Concomitant Corticosteroid Use Dilutes Benefit of Enzalutamide in mCPRC

Bonnie Gillis
Published: Friday, Feb 15, 2013

Howard Scher, MD

Howard Scher, MD

Use of corticosteroids had a negative impact on outcomes with enzalutamide treatment as well as placebo treatment in men with metastatic castrate resistant prostate cancer (mCRPC), according to a post-hoc analysis of the Phase III AFFIRM trial reported at the 4th Annual Genitourinary Cancers Symposium held February 14-16, 2013, in Orlando, Florida.

The AFFIRM trial randomized 1199 patients with mCRPC post-docetaxel to treatment with enzalutamide versus placebo. Overall results of AFFIRM showed that enzalutamide extended median overall survival  (OS) by 4.8 months versus placebo, a 37% reduction in risk of death that was statistically significant  in favor of enzalutamide (P <.001).

Research has suggested that corticosteroid use may activate androgen receptor signaling, which is thought to drive prostate cancer. In fact, a multivariate analysis of AFFIRM presented by Howard I. Scher, MD, at the 2012 European Society of Medical Oncology Congress in September, showed that baseline use of corticosteroids was associated with reduced OS (Abstract 899PD). Scher is Chief of the Genitourinary Oncology Service at the Sidney Kimmel Center for Prostate and Urologic Cancers at Memorial Sloan-Kettering Cancer Center, New York City, and lead author of the present study to determine if concomitant use of corticosteroids plus enzalutamide would lead to inferior outcomes.

AFFIRM patients were randomized 2:1 to enzalutamide 160 mg/day versus placebo. Patients could choose whether or not to take corticosteroids.

“Corticosteroid use varied widely. Some patients took them, some did not, about 30% were taking them at baseline,” said Scher. “All patients had previously received corticosteroids on docetaxel.”

On-study use of corticosteroids was as follows: 381 (48%) enzalutamide patients and 178 (45%) placebo patients. Baseline prognostic features were better in the group of patients who did not use corticosteroids, suggesting that corticosteroids are generally used in sicker patients.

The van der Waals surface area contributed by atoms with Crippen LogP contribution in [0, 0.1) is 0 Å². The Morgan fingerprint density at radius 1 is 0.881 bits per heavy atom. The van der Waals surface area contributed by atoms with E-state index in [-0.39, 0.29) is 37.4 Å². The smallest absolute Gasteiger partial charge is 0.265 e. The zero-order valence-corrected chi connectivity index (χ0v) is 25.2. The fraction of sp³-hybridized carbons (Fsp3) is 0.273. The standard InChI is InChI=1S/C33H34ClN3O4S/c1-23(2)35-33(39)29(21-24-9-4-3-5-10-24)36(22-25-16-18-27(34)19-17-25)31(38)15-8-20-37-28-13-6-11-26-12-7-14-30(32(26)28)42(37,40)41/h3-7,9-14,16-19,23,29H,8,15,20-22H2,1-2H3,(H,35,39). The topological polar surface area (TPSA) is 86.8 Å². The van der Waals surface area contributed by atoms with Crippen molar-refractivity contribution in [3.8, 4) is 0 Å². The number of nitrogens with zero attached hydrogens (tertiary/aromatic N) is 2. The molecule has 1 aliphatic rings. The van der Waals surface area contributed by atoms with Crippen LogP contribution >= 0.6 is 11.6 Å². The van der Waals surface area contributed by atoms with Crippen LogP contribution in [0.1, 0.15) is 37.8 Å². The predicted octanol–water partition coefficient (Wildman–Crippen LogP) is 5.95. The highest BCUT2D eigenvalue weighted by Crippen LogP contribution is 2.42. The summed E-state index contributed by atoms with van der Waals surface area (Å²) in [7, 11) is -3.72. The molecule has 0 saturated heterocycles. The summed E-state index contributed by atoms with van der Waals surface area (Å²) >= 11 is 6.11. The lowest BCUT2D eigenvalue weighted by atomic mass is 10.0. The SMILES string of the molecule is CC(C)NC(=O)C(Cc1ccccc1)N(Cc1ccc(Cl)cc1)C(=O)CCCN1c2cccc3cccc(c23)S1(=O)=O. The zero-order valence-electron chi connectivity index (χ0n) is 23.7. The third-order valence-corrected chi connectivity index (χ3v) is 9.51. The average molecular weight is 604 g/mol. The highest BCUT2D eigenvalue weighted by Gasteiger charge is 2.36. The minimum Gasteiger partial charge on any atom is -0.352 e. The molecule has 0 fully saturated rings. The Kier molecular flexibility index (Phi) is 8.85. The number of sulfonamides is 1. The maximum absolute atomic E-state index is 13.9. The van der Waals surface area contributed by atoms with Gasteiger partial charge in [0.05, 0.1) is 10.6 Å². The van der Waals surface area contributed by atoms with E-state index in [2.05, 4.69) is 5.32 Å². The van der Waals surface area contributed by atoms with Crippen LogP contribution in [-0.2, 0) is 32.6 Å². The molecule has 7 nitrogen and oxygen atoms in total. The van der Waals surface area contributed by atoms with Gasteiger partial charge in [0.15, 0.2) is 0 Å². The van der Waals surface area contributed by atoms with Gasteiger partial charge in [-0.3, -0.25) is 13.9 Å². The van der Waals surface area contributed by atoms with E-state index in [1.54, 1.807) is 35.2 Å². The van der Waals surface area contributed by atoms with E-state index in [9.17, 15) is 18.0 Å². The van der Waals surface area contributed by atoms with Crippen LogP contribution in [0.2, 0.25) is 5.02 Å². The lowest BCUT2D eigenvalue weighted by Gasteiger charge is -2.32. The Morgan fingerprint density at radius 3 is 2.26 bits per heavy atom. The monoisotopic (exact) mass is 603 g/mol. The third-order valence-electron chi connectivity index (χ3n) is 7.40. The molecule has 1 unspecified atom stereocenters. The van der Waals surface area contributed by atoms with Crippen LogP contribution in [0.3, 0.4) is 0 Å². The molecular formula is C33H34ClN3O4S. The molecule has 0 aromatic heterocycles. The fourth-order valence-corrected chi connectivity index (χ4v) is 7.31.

Regardless of whether patients were taking concomitant corticosteroids, enzalutamide was consistently superior to placebo for OS, radiographic progression-free survival (rPFS), and time-to-PSA-progression (TTPP). But concomitant use of corticosteroids was associated with worse outcomes in both treatment arms.

Overall survival was inferior in patients who used concomitant corticosteroids. Among users of corticosteroids, median OS was 12.8 months in the enzalutamide arm and 9.6 months in the placebo arm (P = .001). In the no corticosteroid group, median OS had not yet been reached in the enzalutamide-treated patients and was 18.8 months in the placebo arm (P <.001).

Median rPFS was 11.1 months with enzalutamide versus 3 months with placebo in those who did not use corticosteroids (P <.001), and 5.6 months versus 2.9 months, respectively, in corticosteroid users (P <.001). Median TTPP was 8.6 months with enzalutamide versus 2.9 months with placebo in the no corticosteroid group (P <.001), and 5.6 months versus 3.1 months, respectively, in on-study corticosteroid users (P <.001).

Patients who used on-study corticosteroids had higher rates of grades 3 and 4 adverse events than those who did not use corticosteroids during the study: 63.3% versus 34.4%, respectively.

“These findings show that on-study use of corticosteroids was associated with reduced overall survival and higher rates of grades 3 and 4 adverse events in mCRPC post-docetaxel. However, enzalutamide was consistently superior to placebo regardless of baseline and/or on-study corticosteroid use,” said Scher. He added that inferior outcomes related to corticosteroid use may be due to unmeasured confounders or to the biologic properties of corticosteroid use itself. Further study would be needed to elucidate this association.

Scher HI, Fizazi K, Saad F, et al. Impact of on-study corticosteroid use on efficacy and safety in the phase III AFFIRM study of enzalutamide (ENZA), an androgen receptor inhibitor. Presented at: 4th Annual Genitourinary Cancers Symposium; February 14-16, 2013; Orlando, FL. Abstract 6.

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